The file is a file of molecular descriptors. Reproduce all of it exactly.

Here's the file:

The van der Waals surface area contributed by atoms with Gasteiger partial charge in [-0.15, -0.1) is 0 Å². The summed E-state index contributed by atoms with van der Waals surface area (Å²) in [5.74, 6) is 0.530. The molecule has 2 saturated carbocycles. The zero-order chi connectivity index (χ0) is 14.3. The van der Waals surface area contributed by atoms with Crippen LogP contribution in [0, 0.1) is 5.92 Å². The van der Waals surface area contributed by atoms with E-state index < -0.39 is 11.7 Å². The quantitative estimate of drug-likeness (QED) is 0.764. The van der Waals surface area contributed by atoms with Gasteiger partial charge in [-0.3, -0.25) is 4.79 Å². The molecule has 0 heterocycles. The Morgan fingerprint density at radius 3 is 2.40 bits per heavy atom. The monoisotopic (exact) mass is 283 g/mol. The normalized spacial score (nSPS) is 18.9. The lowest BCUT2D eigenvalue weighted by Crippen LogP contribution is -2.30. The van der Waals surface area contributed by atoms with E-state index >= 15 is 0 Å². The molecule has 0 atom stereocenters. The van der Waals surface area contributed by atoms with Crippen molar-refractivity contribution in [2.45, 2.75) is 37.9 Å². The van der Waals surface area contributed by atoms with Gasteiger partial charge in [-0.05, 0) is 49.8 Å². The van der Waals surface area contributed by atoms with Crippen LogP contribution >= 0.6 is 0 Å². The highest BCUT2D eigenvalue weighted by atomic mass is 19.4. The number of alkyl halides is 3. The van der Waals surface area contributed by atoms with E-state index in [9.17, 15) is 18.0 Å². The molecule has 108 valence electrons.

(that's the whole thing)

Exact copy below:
The van der Waals surface area contributed by atoms with Gasteiger partial charge in [-0.15, -0.1) is 0 Å². The summed E-state index contributed by atoms with van der Waals surface area (Å²) in [5.74, 6) is 0.530. The molecule has 2 saturated carbocycles. The zero-order chi connectivity index (χ0) is 14.3. The van der Waals surface area contributed by atoms with Crippen LogP contribution in [0, 0.1) is 5.92 Å². The van der Waals surface area contributed by atoms with E-state index < -0.39 is 11.7 Å². The quantitative estimate of drug-likeness (QED) is 0.764. The van der Waals surface area contributed by atoms with Gasteiger partial charge in [-0.3, -0.25) is 4.79 Å². The molecule has 0 heterocycles. The Morgan fingerprint density at radius 3 is 2.40 bits per heavy atom. The monoisotopic (exact) mass is 283 g/mol. The normalized spacial score (nSPS) is 18.9. The lowest BCUT2D eigenvalue weighted by Crippen LogP contribution is -2.30. The van der Waals surface area contributed by atoms with E-state index >= 15 is 0 Å². The molecule has 0 atom stereocenters. The van der Waals surface area contributed by atoms with Crippen molar-refractivity contribution in [2.45, 2.75) is 37.9 Å². The van der Waals surface area contributed by atoms with Gasteiger partial charge in [-0.05, 0) is 49.8 Å². The van der Waals surface area contributed by atoms with Crippen LogP contribution >= 0.6 is 0 Å². The highest BCUT2D eigenvalue weighted by atomic mass is 19.4. The number of alkyl halides is 3. The van der Waals surface area contributed by atoms with E-state index in [9.17, 15) is 18.0 Å². The molecule has 108 valence electrons.